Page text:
how to install lets encrypt in nginx

How To Install Let’s Encrypt on NGINX

Last updated on September 12th, 2022 at 09:20 am

Let’s Encrypt offers free SSL certificates that you can easily install on your NGINX server and renew periodically. In this article, we will look at how to install Let’s Encrypt on NGINX in CentOS. You can use it to secure NGINX with Let’s Encrypt.

How To Install Let’s Encrypt on NGINX

Here are the steps to install Let’s Encrypt on NGINX.

1. Add Repository

First we need to add pre-requisite repository for Let’s Encrypt client. Open terminal and run the following commands.

$ sudo yum install epel-release 
$ sudo yum update

Also read : Rewrite vs Redirect in NGINX

2. Install Let’s Encrypt client

Run the following command to install Let’s Encrypt client.

$ sudo yum install certbot python2-certbot-nginx

Also read : How to Create Custom 404 Page in NGINX

3. Enable HTTPS in firewall

By default, HTTP port 80 and HTTPS port 443 are blocked in CentOS. Run the following command to open it to allow HTTP and HTTPS traffic.

$ sudo firewall-cmd --permanent --add-service=http --add-service=https

Reload firewall to apply changes

$ sudo firewall-cmd --reload

Also Read : How to Limit Download Speed in NGINX

4. Obtain Let’s Encrypt Certificate

Run the following command to obtain Let’s Encrypt certificate for NGINX. Replace with your domain name.

$ sudo certbot --nginx -d

If you want to use same certificate for multiple domains or different variations of domains add them in the above command using -d option.

Here’s an example to obtain Let’s Encrypt certificate for as well as

$ sudo certbot --nginx -d -d

Let’s Encrypt will validate your domain using a public key and start an interactive configuration that requires you to enter administrator email address and accept their terms and agreement.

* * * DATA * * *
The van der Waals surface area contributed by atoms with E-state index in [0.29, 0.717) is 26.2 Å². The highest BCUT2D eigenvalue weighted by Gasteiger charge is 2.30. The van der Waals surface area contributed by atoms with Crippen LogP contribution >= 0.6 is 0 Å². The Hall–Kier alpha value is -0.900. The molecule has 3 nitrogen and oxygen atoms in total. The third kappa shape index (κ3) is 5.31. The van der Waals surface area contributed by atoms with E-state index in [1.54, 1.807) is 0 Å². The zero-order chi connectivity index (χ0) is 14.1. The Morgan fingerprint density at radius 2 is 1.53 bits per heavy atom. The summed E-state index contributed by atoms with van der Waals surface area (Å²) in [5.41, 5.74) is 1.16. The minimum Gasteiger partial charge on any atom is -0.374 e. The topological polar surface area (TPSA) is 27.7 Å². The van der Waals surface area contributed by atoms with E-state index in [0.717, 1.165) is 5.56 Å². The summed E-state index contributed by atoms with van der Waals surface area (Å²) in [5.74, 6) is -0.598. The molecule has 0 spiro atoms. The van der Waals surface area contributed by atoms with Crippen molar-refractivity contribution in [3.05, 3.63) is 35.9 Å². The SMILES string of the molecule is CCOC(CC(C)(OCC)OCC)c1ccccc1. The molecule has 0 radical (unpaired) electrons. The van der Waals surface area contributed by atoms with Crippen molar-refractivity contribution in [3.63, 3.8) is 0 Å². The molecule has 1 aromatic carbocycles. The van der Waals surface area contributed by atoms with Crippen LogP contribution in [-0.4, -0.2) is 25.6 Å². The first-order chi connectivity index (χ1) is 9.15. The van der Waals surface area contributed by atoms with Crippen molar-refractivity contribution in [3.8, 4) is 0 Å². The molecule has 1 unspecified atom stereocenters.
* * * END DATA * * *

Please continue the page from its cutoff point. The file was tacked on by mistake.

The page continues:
It will further ask you if you want to redirect HTTP to HTTPS or not.

Please choose whether or not to redirect HTTP traffic to HTTPS, removing HTTP access. 
1: No redirect - Make no further changes to the webserver configuration. 
2: Redirect - Make all requests redirect to secure HTTPS access. Choose this for new sites, or if you're confident your site works on HTTPS. You can undo this change by editing your web server's configuration. 
Select the appropriate number [1-2] then [enter] (press 'c' to cancel):

After you enter your choice, NGINX will restart and Let’s Encrypt will show you message saying installation was successful, and also provide the file locations of your certificates. Here is an example,

 - Congratulations! Your certificate and chain have been saved at: 
 Your key file has been saved at: /etc/letsencrypt/live/
 Your cert will expire on 2018-07-23. To obtain a new or tweaked version of this certificate in the future, simply run certbot again with the "certonly" option. To non-interactively renew *all* of your certificates, run "certbot renew"
 - Your account credentials have been saved in your Certbot configuration directory at /etc/letsencrypt. You should make a secure backup of this folder now. This configuration directory will also contain certificates and private keys obtained by Certbot so making regular backups of this folder is ideal.
 - If you like Certbot, please consider supporting our work by:
Donating to ISRG / Let's Encrypt: Donating to EFF:

Also Read : How to Enable GZIP Compression in NGINX

5. Verify Installation

Reload your website using https:// protocol and use third party tools like SSL Labs Server Test to verify SSL certificate.

Also read : How to Enable Browser Caching in NGINX

6. Verify Auto Renewal

Let’s Encrypt certificates have a short duration of 90 days, after which you need to renew certificates. The certbot package that we installed automatically installs a cron job that runs twice a day and automatically renews any certificate within 30 days of expiry.

You can test the renewal process with the following command

$ sudo certbot renew --dry-run

If you see no errors, you are all set. Hopefully, this article will help you install Let’s Encrypt SSL certificate in CentOS.

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